To further long-term economic growth many states should also concentrate on fixing their unfunded pension liabilities for public employees. This impacts red and blue states alike, with massive liabilities in California ($1.53 trillion), Illinois ($533.72 billion), Texas ($529.70 billion), New York ($508.70 billion) and Ohio ($429.53 billion). Here in New Jersey, our liability is nearly $40,000 for every resident of the state, which can dramatically deter future growth. Beyond using some of states’ budget surplus to shore up pension liabilities, states should move public employees to defined contribution plans, which are used by more than 100 million Americans. These are found to have better investment returns than state-wide pension plans and cost taxpayers less.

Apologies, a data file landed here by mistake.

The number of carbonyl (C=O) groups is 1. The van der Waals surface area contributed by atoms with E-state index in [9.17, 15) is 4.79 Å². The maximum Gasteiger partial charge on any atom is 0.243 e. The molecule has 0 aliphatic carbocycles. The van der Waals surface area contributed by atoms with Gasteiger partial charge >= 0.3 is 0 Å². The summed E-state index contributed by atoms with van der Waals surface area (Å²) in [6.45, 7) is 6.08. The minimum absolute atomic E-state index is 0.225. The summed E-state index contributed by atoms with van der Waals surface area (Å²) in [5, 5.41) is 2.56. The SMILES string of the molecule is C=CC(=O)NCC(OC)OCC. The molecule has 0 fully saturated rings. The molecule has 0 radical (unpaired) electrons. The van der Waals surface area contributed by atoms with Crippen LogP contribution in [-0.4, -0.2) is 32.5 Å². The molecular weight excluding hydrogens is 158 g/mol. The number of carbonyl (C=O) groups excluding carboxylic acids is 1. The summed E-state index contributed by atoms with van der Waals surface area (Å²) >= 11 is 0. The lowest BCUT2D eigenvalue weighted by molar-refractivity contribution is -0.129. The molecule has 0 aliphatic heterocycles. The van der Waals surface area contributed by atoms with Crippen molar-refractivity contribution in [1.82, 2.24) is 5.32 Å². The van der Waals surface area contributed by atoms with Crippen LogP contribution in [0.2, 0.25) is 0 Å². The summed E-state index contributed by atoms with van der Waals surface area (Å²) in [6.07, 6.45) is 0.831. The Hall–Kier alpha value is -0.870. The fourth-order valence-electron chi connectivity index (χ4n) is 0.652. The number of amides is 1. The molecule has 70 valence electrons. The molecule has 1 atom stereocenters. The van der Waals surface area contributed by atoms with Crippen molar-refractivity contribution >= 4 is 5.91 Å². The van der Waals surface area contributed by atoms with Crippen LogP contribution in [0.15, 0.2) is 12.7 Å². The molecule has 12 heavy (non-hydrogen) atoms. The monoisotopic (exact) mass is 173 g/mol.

Our final recommendation is perhaps our most important: Save for a rainy day. If the U.S. economy enters into a recession, this will mean fewer jobs and less tax revenue for states. To prepare for the future when states again face a budget shortfall, which may be sooner than we think, states should follow best practices of reserving 10% of their budget in a rainy day fund, to sustain essential programs should a downturn occur in the future.

As state leaders consider their budgets, they should focus on long-term economic growth initiatives. Proposals like funding middle-skilled job trainings ensure workers are ready for the next decade, whereas eliminating unnecessary regulations and focusing on pro-growth tax reforms encourages residents to build businesses and create jobs. Lastly, taking care of state finances by properly funding state employees’ retirement plans and saving for a rainy day will ensure that no state is left behind in the next economic downturn.

Tyler Durden Thu, 06/30/2022 - 17:50